“There were many more new faces than typical,” said Nesselquist, who is currently on personal leave. “The people who actually kept things together over the years left after last season due to a shift in control.”

Stevens’ staffing “isn’t materially different than it has been in the past,” Pettigrew said, adding, “There is turnover within all of our departments. We work hard to retain our employees.” 

As February’s complaints about lift closures reached a fever pitch, Warren defended Stevens Pass, saying, “The last two weeks, the only thing we can blame is Mother Nature. I’ve been doing avalanche control almost every 12 hours for either the highway or the ski area.”

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Ultimately, Warren chalks the mountain’s struggles up to staffing issues. “Holding on to staff, especially during a difficult winter, is challenging,” she said. “People are driving long distances on a dangerous highway. There are not a lot of places to live and there isn’t a lot of employee housing.” Olson said Stevens Pass could provide housing for only 65 employees this season, half the usual number.

In a statement, Olson said Vail “has remained fully committed to our employees” despite “two very challenging seasons and COVID-19, and we have not looked to reduce staffing or service levels in any way.”

Crystal Mountain ski resort enjoys a sunny afternoon Dec. 2, 2020. (Erika Schultz / The Seattle Times)
Crystal Mountain ski resort enjoys a sunny afternoon Dec. 2, 2020. (Erika Schultz / The Seattle Times)

At Crystal Mountain, DeBerry encountered few of the hurdles that plagued Stevens Pass this season. Crystal had more housing capacity, with room for 130 employees — just 38 fewer than in a normal season. 

DeBerry said this past winter was the easiest in his three seasons because the COVID-19-induced shutdown of the hospitality industry in November actually made working at Crystal more attractive.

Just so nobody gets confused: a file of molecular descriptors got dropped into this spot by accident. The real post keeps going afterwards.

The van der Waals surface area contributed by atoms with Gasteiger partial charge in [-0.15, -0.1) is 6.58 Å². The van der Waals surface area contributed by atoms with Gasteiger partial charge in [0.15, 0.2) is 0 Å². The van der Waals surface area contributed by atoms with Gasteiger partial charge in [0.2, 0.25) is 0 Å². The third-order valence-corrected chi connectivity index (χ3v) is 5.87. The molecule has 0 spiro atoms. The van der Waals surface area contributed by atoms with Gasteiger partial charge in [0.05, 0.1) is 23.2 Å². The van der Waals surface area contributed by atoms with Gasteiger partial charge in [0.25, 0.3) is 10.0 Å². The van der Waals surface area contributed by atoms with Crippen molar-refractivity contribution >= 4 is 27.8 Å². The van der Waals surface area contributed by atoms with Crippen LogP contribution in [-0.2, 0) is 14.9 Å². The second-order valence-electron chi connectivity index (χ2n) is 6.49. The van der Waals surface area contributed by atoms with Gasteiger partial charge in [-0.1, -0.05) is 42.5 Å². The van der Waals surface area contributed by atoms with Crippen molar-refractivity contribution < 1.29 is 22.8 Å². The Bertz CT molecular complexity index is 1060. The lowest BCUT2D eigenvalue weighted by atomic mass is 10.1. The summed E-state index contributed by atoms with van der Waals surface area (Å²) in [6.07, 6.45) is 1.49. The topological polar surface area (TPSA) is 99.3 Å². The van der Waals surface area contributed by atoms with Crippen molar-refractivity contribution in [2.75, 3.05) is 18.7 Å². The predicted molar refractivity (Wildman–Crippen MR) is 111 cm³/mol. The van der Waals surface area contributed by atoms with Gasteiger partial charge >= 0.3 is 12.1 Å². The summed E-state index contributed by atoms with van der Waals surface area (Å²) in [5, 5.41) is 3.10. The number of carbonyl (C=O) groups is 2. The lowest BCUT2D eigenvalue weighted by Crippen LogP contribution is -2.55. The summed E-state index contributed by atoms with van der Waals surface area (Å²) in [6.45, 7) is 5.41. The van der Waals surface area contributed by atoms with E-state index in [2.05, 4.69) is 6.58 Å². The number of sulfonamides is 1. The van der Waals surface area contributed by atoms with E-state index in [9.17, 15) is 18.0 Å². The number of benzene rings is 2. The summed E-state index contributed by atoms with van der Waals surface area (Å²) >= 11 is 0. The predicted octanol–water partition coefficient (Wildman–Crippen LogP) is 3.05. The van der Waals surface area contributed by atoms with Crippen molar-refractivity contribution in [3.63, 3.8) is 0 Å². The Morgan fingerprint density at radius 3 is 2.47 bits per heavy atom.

Staffing up early served Crystal well. “When you have enough staff to start, people get less burned out during the season and retention is easier,” DeBerry said.

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Courting “guests” versus “purists”

Season pass sales are central to Vail and Alterra’s business models because they incentivize even casual skiers to commit to a specific mountain early.

Stevens Pass is part of Vail’s Epic Pass network, which includes unlimited days at Whistler Blackcomb — the big kahuna of Pacific Northwest ski resorts — and access to Idaho’s Sun Valley, along with multiple Colorado, Lake Tahoe and Utah ski areas. 

Crystal Mountain, meanwhile, joined the Ikon Pass network, which includes hallowed Jackson Hole, Wyoming, Deer Valley, Utah, and Aspen, Colorado, resorts, plus Northwest favorites Mount Bachelor, Oregon, Schweitzer, Idaho, and Big Sky, Montana. 

Skiers navigate Crystal Mountain ski resort in December. Crystal Mountain was purchased by Alterra Mountain Company three years ago. (Erika Schultz / The Seattle Times)
Skiers navigate Crystal Mountain ski resort in December. Crystal Mountain was purchased by Alterra Mountain Company three years ago. (Erika Schultz / The Seattle Times)

To court those already shopping for next season, the two rivals revealed diverging pricing strategies last month.

Crystal bumped up a tier in the Ikon Pass system, going from a resort eligible to $729 “Base Pass” holders to one requiring an upgrade to the full $999 “Ikon Pass” for unlimited access.

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Meanwhile, Vail slashed the price of its Epic Pass by 20% for next season. Unlimited access to Stevens Pass and 10 other destination resorts in the West, plus seven days at Sun Valley, Snowbasin, Utah, and Telluride, Colorado, will cost $783. Just want to ride at Stevens? That dropped to $535.